Archive for 'Boys Will Be Boys'

Distinguishing Real vs Fake Tiger Penises [law enforcement guide]

Monday, October 2nd, 2017

This eight-page report is a practical guide for law enforcement officials:

Distinguishing Real vs Fake Tiger Penises,” Bonnie C. Yates, Identification Guides for Wildlife Law Enforcement No. 6., 2005, U.S. Fish and Wildlife Service, National Fish and Wildlife Forensics Laboratory, Ashland, Oregon. (Thanks to Silvan Urfer for bringing this to our attention.) The author reports:

“Dried genitalia are an important element of traditional medicine in many cultures around the world…. Wildlife law enforcement officers can learn to differentiate the various species sources of these products and detect genuine tiger penises from the abundant fakes currently being sold to unsuspecting tourists and consumers.

“In animal markets, some parts and products are not what they are labeled. One of the most difficult products to identify has been genuine dried tiger penises. The reason for this is the rarity of the real thing and a long tradition of the production of ‘lesser tiger’ or tiger substitute, that is, any other large mammal that can be promoted as a replacement for tiger. When rehydrated and consumed in a soup or tea, this product is believed to serve as an aphrodisiac or restorative tisane. To date, no dried penis from an actual tiger has been seen in the Lab as evidence in a wildlife case.”

The photo above, from the report, comes with this caption: “Fig. 4. Looking at the base of a bull’s penis carved to simulate a tiger’s penis. This is how cattle genitals are made to be used as replacements for genuine tiger parts. Notice the V-shaped cuts in the tissue underneath the lowest barbs (arrow).”

BONUS FACT: The 1992 Ig Nobel Prize for Art was awarded to to Jim Knowlton, for his classic anatomy poster “Penises of the Animal Kingdom,” and to the U.S. National Endowment for the Arts for encouraging Mr. Knowlton to extend his work in the form of a pop-up book.

“Dead Cat Bounce” (an elucidation)

Thursday, September 28th, 2017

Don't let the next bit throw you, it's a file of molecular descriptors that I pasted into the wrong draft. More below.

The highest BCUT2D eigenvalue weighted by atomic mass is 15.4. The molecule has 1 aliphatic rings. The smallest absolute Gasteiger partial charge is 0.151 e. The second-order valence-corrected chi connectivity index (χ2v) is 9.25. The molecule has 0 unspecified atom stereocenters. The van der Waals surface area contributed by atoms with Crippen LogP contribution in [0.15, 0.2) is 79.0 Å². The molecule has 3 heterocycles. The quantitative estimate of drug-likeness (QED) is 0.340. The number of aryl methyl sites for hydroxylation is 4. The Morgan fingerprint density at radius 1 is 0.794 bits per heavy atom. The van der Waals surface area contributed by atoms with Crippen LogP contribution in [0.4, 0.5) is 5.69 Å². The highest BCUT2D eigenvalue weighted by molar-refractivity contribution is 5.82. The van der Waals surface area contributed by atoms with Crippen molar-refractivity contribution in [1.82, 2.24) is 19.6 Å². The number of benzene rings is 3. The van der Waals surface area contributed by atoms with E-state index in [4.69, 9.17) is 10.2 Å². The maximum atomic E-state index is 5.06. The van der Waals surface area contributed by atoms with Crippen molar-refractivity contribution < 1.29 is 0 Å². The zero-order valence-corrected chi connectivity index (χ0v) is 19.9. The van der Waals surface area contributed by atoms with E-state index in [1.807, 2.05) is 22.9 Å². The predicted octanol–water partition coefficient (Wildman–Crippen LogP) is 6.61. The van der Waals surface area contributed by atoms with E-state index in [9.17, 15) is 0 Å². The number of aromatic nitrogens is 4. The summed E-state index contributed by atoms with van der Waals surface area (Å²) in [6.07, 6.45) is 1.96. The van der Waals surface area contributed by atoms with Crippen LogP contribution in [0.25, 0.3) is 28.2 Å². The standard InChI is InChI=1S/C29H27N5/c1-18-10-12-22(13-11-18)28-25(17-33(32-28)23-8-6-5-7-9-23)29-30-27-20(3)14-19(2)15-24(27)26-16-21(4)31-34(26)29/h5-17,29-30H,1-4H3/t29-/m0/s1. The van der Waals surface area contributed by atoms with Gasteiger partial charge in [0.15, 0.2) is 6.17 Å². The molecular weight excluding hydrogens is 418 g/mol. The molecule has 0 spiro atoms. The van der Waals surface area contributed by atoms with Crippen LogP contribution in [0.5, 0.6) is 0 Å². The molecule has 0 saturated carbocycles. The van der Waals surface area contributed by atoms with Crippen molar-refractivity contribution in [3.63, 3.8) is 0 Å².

If you’re not sure what the phrase “Dead Cat Bounce” might mean, then the online pages of the journal Medical Economics are at hand for assistance. The publication informs, with regard to Dead Cat Bounce :

That term refers to a stock that’s had a rapid, steep decline, followed by a brief rally. Like a dead cat dropped from the roof of a building, it may bounce up a little, but that doesn’t mean it has another life left.”

Also noted are : “Bottom fisher.” “Pump and dump” and “Cats and dogs”

See: The “dead cat bounce” and other financial jargon

The Ziptune® musical zipper (new patent)

Monday, September 25th, 2017

Inventor Stan Divranos, of Chino, California, has just been granted a US patent (Aug 29th 2017) for his Ziptune® musical zipper.

“Various types of zippers are known in the prior art. However, what has been needed is a musical zipper including a zipper having a slider, a continuous C-shaped flap having a pair of outer ends attached to a front surface of the slider, a pull tab engaging the flap, a pair of interlocking teeth having a first interlocking member and a second interlocking member, a speaker disposed on the front surface of the slider, and a sound chip disposed within the slider. What has been further needed is for the slider to be configured to travel from a first end of the zipper to a second end of the zipper to connect the first interlocking member with the second interlocking member and for the slider to be configured to travel from the second end of the zipper to the first end of the zipper to disconnect the first interlocking member from the second interlocking member. Lastly, what has been needed is for the sound chip to be configured to play a musical tune when the sound chip is activated.“